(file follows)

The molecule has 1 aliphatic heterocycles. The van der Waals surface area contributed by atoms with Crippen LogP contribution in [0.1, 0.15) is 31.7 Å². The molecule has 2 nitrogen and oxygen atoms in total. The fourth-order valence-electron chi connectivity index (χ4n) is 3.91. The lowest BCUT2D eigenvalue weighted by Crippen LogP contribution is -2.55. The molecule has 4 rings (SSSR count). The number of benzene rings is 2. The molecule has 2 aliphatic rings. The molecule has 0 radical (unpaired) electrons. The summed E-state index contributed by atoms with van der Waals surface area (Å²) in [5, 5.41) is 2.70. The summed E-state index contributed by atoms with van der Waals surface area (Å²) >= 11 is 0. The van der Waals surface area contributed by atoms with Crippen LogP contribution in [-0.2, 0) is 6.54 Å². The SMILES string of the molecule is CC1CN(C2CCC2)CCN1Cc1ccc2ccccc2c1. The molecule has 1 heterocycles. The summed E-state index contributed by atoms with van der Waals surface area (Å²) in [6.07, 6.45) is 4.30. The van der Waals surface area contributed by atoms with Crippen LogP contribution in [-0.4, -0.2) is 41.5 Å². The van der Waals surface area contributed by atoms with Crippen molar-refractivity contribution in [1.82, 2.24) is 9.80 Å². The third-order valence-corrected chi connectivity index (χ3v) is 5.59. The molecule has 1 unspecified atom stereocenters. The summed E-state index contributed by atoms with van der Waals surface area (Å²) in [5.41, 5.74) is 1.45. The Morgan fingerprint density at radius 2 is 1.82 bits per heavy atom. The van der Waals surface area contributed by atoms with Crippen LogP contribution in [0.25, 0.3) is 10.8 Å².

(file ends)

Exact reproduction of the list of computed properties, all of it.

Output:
The molecule has 1 aliphatic heterocycles. The van der Waals surface area contributed by atoms with Crippen LogP contribution in [0.1, 0.15) is 31.7 Å². The molecule has 2 nitrogen and oxygen atoms in total. The fourth-order valence-electron chi connectivity index (χ4n) is 3.91. The lowest BCUT2D eigenvalue weighted by Crippen LogP contribution is -2.55. The molecule has 4 rings (SSSR count). The number of benzene rings is 2. The molecule has 2 aliphatic rings. The molecule has 0 radical (unpaired) electrons. The summed E-state index contributed by atoms with van der Waals surface area (Å²) in [5, 5.41) is 2.70. The summed E-state index contributed by atoms with van der Waals surface area (Å²) >= 11 is 0. The van der Waals surface area contributed by atoms with Crippen LogP contribution in [-0.2, 0) is 6.54 Å². The SMILES string of the molecule is CC1CN(C2CCC2)CCN1Cc1ccc2ccccc2c1. The molecule has 1 heterocycles. The summed E-state index contributed by atoms with van der Waals surface area (Å²) in [6.07, 6.45) is 4.30. The van der Waals surface area contributed by atoms with Crippen LogP contribution in [-0.4, -0.2) is 41.5 Å². The van der Waals surface area contributed by atoms with Crippen molar-refractivity contribution in [1.82, 2.24) is 9.80 Å². The third-order valence-corrected chi connectivity index (χ3v) is 5.59. The molecule has 1 unspecified atom stereocenters. The summed E-state index contributed by atoms with van der Waals surface area (Å²) in [5.41, 5.74) is 1.45. The Morgan fingerprint density at radius 2 is 1.82 bits per heavy atom. The van der Waals surface area contributed by atoms with Crippen LogP contribution in [0.25, 0.3) is 10.8 Å².